Sorry, I have a weird sense of humor. But anyway, I think that generally, EN kids are well adjusted and attached children. I definitely get the impression that alegna's daughter falls into that category, and I'm sure that given how thoughtful and committed alegna is, she'll make it work. I don't think a new baby and sharing the breast has to be a traumatic adjustment.
post #68 of 115
Quote:
Originally Posted by blueridgewoman View Post
Or hey, alegna, here's a thought-- if you're like me and large breasted enough that you can nurse side-lying by laying on your BACK with the child latched on to you on the side, you can nurse both children at once without even getting up. One kid on either side of you.

Sorry, I have a weird sense of humor. But anyway, I think that generally, EN kids are well adjusted and attached children. I definitely get the impression that alegna's daughter falls into that category, and I'm sure that given how thoughtful and committed alegna is, she'll make it work. I don't think a new baby and sharing the breast has to be a traumatic adjustment.


Not quite THAT big boobed.... couldn't nurse on my back until dd could hold herself up a bit- but creates a fun picture.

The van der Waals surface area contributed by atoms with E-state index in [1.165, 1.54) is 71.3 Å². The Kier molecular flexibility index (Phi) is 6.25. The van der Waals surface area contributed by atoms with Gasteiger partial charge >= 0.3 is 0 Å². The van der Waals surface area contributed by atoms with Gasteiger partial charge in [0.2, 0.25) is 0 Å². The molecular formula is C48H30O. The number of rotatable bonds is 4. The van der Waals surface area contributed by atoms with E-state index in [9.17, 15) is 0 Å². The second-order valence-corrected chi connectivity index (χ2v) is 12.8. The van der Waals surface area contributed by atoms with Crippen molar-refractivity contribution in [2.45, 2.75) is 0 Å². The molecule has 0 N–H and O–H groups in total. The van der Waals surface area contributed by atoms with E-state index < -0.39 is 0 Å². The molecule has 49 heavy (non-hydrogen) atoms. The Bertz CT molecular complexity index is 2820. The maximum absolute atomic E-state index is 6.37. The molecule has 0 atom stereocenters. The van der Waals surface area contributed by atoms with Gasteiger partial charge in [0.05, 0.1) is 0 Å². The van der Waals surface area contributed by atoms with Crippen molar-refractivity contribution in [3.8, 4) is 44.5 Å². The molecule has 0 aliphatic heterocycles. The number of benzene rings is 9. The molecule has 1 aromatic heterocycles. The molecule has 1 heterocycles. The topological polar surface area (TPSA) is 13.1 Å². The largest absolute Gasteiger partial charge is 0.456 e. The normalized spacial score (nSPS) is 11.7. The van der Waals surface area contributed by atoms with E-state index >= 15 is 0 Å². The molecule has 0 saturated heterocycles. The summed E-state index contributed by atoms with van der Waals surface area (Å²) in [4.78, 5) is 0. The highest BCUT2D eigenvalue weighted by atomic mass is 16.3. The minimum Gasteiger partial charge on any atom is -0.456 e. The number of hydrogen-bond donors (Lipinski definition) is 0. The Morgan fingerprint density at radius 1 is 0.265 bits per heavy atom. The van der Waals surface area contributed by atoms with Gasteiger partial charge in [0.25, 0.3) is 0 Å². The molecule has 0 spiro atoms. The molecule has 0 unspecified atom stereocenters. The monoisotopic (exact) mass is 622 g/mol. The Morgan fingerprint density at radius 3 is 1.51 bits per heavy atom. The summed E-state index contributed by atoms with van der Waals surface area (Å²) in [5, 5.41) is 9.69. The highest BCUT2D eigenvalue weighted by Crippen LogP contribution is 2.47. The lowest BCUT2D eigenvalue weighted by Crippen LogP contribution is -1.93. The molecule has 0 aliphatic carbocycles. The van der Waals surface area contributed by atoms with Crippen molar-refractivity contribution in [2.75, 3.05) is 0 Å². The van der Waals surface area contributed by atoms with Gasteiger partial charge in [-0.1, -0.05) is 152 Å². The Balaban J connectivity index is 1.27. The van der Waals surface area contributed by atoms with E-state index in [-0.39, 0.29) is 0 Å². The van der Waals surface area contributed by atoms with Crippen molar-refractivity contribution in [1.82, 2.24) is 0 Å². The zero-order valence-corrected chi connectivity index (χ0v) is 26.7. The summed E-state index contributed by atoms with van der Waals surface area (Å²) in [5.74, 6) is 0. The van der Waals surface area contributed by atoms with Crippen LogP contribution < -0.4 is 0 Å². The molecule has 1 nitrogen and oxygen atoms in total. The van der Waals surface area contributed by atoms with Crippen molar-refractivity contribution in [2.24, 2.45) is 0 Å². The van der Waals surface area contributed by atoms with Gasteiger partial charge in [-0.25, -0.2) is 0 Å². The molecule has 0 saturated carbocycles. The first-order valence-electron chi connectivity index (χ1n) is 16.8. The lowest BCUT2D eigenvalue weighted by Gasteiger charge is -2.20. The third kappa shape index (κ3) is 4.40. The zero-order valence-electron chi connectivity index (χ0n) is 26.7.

Savannah will already tell you all about how she's going to share the "moo"

She knows that babies need the moo a LOT and she might not get it as much as she wants. She knows that babies cry and fuss and can make life hard sometimes.

She still can't wait

-Angela
post #69 of 115
Well I don't think anyone's suggesting introducing a bottle except under very extenuating circumstances, rmzbm. I certainly am not. I was suggesting keeping a stash of breastmilk in the freezer so that in some extenuating circumstance, it could be used instead of formula, not that the mother introduce bottles!

I certainly never let her use bottles (until she was one and tried to steal the other kids' bottles because she liked them... so I gave her one, she didn't want it, she wanted to steal theirs).
post #70 of 115
Quote: